A Female Millennial’s Perspective On Having Children


This is Part One of a two part series where Ivan and I debate the pros and cons of having children. For a response to this serious issue from a millennial guy’s perspective, please read Ivan’s post here. 


Jennie here.

Ivan and I are hitting that inevitable point in our marriage where we start talking about whether or not we want to have children. We’re both 28 this year, going on 29. We're on the same page for the most part, and feel like we can swing in either direction. Naturally, no actual family planning will be taking place until after we get back from our round-the-world trip in 2018/2019.

Even though we're at least 2-3 years away from making a serious commitment, I still find myself weighing the pros and cons:


6 Reasons Why Having a Child Could Ruin My Life


 
 

1. Lost [career] opportunities and guilt.

According to PayScale.com, a woman’s pay peaks at age 39. Based on the same data, men’s salaries continue to grow until age 48, and top out at a median of $95,000. That's fucking bullshit. Not only do I have to juggle being a parent by my early to mid 30's, this also coincides with my highest potential earning years of my career. I worry that having a child would be settling, and that it might come at the cost of my career growth.

2. Children may not fit in with our desired lifestyle.

Sure, I understand children are resilient, but what if after our round-the-world trip we decide to just keep going and not come back? Is it feasible or reasonable to continue on our nomadic and location-independent way of life and have a child? I worry our kid might grow up to resent us for an unstable childhood.

3. My life won't be my own. 

When you raise a child, your interests become mixed up with theirs. Doesn’t having children mean your life and choices are altered forever? That’s a scary thought; because I know myself --  I can already foresee the frustrations that comes with that.

4. Rising cost of childcare.

The average middle class income household spends more than $230,000 on one child from birth to the age of 17. That’s ridiculous. How do families manage to save for themselves and their child? Realistically, it will cost more with the skyrocketing costs of childcare and education. Prices for child care range between $3,582 to $18,773 a year (or $300 to $1,564 monthly).

5. The physical cost of pregnancy and postpartum.

Sure, let’s go there. Whenever I think of childbirth I think of the movie Alien. I am terrified of the pain I will have to endure during pregnancy and post-labor. FYI, I’m extremely petite and just shy of 5 feet (152.4 cm). Just imagining this makes me want to walk across the room and punch Ivan in the face. It’s not fair. Not only will I be responsible for nurturing a child, I will also endure hormonally tough days with no sleep. I’ve seen friends go through it and I don't know if I'll have the patience or the stamina for such a trying experience.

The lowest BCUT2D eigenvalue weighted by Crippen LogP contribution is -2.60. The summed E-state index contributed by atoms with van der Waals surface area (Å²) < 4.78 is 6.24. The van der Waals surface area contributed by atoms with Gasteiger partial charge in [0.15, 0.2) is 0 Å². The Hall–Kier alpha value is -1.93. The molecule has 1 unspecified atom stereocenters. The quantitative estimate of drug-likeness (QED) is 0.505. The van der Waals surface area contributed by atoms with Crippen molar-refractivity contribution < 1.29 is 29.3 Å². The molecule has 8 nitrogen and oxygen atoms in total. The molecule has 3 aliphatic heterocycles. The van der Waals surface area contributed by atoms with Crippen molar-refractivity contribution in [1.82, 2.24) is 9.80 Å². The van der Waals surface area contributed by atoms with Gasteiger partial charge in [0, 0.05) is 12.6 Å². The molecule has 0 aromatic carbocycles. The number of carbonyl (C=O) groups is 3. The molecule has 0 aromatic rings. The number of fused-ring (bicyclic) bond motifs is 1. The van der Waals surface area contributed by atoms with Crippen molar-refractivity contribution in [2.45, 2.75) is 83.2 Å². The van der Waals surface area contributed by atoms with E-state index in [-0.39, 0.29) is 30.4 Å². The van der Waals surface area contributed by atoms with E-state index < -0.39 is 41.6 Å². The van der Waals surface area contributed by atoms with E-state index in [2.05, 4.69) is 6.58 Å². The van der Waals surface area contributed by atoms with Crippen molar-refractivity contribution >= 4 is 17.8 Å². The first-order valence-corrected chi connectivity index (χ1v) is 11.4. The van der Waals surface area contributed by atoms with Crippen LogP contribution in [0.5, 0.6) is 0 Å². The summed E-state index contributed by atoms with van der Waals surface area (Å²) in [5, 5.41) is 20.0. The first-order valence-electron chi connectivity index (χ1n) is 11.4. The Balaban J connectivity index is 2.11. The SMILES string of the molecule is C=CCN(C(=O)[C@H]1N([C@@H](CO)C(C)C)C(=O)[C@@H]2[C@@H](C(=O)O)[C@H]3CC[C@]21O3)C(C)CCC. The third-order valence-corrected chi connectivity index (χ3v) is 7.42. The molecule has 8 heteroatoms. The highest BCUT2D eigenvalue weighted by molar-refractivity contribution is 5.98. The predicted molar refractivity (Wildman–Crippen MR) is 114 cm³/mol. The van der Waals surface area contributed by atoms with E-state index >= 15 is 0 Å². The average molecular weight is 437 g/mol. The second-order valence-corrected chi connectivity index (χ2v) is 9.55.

6. Fear of reliving my childhood.

My parents love me, but they struggled in a lot of ways and it really gave my siblings and me a lot of grief. I can remember moments I still resent or feel anxious over and I worry I could impart the same stress onto my own child. While Ivan and I are taking the right financial precautions, nothing is ever guaranteed. Life comes at you fast.


2 Reasons Why Having Children Might Not be a Total Trainwreck


 
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1. A way to continue our story and legacy.

I grew up in tough family conditions but my parents lived through the Vietnam war and were refugees in America -- they built the initial foundations of success for my life and future generations of my family. Frankly, there’s nowhere to go but up now. Sometimes, I imagine that one day Ivan and I will have a child and he or she will be able to continue our life’s journey through our values and stories; he or she will eventually become an independent human being that can make a positive contribution to society.

2. I’ll learn a lot more about myself.

I’ve always prided myself on being able to learn more and try new things, and I think that becoming a mother is no different. I honestly think becoming a mother could teach me more about patience, letting things go, and coping with emotional issues a lot better. After you become a mom, everything else (even the big decisions) become insignificant because you can handle anything.


My Verdict in 2017


Based on how I’m feeling at 28, I’m leaning more towards not having children. However, I am a little suspicious of the assumptions I’m making.  Perhaps I’m being too naive, but I think there’s a huge misconception that once you have children, you MUST lock yourself down and put your entire life on hold for 18 years until they head off to college. There has got to be some sort of work-around. If we can plan our whole life around a twelve month round the world trip, why can’t I learn to adapt to one little squirt?